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Thread: Delta Table Saw just stopped.

  1. #1

    Delta Table Saw just stopped.

    I bought a Delta table saw 2nd hand about 2 months ago and it's been cutting boards fine...that is, until today when I attempted an 8/4 12" wide slab of maple that was given to me. I've been using a new thin kerf Diablo blade on the saw since I've had it so I kept the same blade for this maple slab. I checked the outlets to see if I tripped anything and nothing's been tripped. As far as the table saw motor, no smoke at all seen and no burned out smell either. I don't know the model number off hand but it's the $600 saw that's currently displayed at Lowe's. Any ideas or advice? Does anyone know this table saw better than me?

  2. #2
    It may have overheated internally. Go back and try it after an hour or so. There may be a reset button on the front panel or on the motor.

  3. #3
    Thanks Lee, I was wondering about a reset button myself but not that familiar with the saw and didn't get the manual.

  4. #4
    Join Date
    Nov 2013
    Location
    Leland, NC
    Posts
    449
    Most of the Delta's have a reset button on the motor, usually a nice bright red. The real clue in your post was cutting 8/4 hard maple. Yup, push it a bit too hard or cut with a duller blade and the motor will trip to protect itself from you.

  5. #5
    indeed you are both right! Read the manual online, found the reset button and I'm good to go. Yeah the 8/4 maple is tough to cut on that saw. Thanks guys for your help! The thin kerf blade wasn't dull but I'm sure it's a lot duller after attempting that maple slab!
    Last edited by David Tolsky; 06-13-2019 at 8:52 PM.

  6. #6
    Join Date
    Mar 2003
    Location
    San Francisco, CA
    Posts
    8,614
    You are using a splitter, aren't you? If you're not using a splitter or a riving knife, the wood may be pinching the back of the blade. The pinching is what's really causing the power draw to go up. If you're seeing browning or blackening on the cut face, that is symptomatic of pinching. In addition to increasing the power draw, pinching is dangerous to you. The pinching may be enough to kick the wood back to where you're likely standing.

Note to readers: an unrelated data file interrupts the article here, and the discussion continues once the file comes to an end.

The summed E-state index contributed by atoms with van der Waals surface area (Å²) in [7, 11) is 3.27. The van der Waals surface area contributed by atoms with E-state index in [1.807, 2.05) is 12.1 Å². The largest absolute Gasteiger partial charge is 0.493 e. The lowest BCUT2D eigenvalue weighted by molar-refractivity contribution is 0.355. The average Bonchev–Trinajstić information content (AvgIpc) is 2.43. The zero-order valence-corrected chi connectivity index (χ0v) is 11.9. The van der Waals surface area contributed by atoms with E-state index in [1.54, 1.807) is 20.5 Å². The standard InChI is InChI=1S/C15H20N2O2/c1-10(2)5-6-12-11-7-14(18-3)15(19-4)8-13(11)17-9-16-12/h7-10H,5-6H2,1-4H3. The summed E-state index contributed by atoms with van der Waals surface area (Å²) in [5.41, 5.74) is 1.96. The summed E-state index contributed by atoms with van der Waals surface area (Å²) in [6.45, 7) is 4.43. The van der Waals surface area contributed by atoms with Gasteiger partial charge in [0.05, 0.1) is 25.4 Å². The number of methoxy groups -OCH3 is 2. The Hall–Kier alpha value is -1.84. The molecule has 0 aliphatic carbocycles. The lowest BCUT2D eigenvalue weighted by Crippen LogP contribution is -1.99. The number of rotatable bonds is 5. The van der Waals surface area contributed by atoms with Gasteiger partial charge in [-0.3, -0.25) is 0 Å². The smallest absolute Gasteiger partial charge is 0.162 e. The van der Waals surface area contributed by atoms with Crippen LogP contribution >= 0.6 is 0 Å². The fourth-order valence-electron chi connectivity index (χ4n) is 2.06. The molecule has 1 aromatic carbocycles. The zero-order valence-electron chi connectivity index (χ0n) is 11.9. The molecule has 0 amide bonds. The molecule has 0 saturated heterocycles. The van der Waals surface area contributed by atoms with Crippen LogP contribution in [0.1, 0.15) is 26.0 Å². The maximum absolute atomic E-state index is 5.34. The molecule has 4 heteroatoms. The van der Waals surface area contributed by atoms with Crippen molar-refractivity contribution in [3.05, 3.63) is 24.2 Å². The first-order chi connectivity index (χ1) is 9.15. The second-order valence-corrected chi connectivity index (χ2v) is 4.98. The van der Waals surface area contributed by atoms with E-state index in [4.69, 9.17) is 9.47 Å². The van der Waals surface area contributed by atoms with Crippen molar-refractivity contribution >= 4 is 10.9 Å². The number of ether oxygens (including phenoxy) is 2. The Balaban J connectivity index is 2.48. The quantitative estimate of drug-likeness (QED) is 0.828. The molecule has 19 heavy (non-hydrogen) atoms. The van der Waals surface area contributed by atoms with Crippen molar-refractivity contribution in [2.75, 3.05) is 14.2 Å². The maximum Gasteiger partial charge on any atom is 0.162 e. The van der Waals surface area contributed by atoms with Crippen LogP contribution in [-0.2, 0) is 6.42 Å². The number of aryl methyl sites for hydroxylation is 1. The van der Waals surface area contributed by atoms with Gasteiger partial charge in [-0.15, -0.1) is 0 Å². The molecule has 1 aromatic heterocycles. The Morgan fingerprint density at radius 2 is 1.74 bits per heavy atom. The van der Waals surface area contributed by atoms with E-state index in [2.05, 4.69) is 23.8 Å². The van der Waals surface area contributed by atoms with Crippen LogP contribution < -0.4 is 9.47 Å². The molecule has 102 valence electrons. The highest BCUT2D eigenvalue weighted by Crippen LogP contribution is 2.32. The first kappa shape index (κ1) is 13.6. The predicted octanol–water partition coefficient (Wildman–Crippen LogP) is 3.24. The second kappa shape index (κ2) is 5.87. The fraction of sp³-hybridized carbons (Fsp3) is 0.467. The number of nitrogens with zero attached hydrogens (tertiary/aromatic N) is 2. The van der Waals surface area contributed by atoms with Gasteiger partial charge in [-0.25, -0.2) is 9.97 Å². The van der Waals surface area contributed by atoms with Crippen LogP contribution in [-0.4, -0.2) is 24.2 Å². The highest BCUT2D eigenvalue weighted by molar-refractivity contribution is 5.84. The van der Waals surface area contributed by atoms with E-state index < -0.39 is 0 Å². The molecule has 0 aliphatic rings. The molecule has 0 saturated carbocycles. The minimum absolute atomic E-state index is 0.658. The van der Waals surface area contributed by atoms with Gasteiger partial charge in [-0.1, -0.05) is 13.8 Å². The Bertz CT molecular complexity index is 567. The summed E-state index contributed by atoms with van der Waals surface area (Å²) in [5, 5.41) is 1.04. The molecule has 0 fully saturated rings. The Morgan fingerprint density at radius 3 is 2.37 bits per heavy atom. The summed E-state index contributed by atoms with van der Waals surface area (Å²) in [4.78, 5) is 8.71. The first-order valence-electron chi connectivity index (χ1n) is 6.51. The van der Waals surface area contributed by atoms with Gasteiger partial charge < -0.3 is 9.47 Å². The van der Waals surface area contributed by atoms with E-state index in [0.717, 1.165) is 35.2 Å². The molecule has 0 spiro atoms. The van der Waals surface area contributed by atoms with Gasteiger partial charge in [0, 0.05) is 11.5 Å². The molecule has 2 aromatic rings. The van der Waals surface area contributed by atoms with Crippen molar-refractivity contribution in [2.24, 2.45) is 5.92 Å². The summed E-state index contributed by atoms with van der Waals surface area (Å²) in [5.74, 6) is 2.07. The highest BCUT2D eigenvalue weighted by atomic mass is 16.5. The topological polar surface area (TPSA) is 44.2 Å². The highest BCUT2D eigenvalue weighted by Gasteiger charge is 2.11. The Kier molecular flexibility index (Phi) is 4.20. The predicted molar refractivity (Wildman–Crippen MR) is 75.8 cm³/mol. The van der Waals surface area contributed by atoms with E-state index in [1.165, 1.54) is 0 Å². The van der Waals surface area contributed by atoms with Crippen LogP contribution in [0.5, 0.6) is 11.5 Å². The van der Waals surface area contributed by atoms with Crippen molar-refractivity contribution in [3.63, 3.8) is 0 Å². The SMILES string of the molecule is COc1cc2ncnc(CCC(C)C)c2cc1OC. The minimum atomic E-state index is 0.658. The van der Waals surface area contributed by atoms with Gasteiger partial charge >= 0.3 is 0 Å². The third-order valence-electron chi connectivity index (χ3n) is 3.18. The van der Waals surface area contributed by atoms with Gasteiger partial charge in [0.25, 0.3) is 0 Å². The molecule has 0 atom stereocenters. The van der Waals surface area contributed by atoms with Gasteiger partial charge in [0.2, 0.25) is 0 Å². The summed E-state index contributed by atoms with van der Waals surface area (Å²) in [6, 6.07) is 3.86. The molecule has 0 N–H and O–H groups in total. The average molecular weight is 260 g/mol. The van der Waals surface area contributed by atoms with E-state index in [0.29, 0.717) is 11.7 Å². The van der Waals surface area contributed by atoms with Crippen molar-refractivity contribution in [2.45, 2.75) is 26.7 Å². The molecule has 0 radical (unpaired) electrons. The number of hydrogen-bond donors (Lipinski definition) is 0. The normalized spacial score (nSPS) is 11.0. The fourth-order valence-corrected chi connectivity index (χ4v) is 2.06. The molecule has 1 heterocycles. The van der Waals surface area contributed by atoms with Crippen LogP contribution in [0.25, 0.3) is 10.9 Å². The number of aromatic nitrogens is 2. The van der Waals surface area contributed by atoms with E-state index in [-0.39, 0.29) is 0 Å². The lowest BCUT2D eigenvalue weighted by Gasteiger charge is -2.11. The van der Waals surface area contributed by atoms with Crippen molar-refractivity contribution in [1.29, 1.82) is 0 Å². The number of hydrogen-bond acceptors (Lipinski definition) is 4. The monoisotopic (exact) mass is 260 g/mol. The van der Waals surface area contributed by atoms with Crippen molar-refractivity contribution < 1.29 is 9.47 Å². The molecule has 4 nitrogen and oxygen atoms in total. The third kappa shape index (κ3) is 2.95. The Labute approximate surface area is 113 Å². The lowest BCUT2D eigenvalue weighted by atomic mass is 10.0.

7. #7
    Join Date
    Feb 2009
    Location
    Spring Hill FL.
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    You don't mention what type of blade your using except that it is thin kerf. I would recommend a dedicated thin kerf ripping blade for 8/4 maple. Something with 24-30 teeth and a ripping geometry will help.
    Also make sure your using the shortest possible properly sized extension cord. Just a couple things that come to mind that you may already have covered.
    Andrew Gibson
    Infinity Cutting Tools

  8. #8
    Join Date
    Mar 2003
    Location
    Upland CA
    Posts
    4,252
    Andrew makes a good point about the extension cord.

    A few years back I bought a Craftsman TS at a yard sale. It was in the driveway 50" from the house, and I asked him to run the saw, so he came back with a ratty 100' extension cord that looked too skinny to be more than a 16 GA. The saw ran, but obviously too slow.

    I told him it probably needed more juice, but he said it had been this way for a while. I took a chance and got it for $80, took it home and plugged it in and it ran great. Sold it for over $200 a few days later. This was back in my flipping days.
    Rick Potter

    DIY journeyman,
    FWW wannabe.
    AKA Village Idiot.

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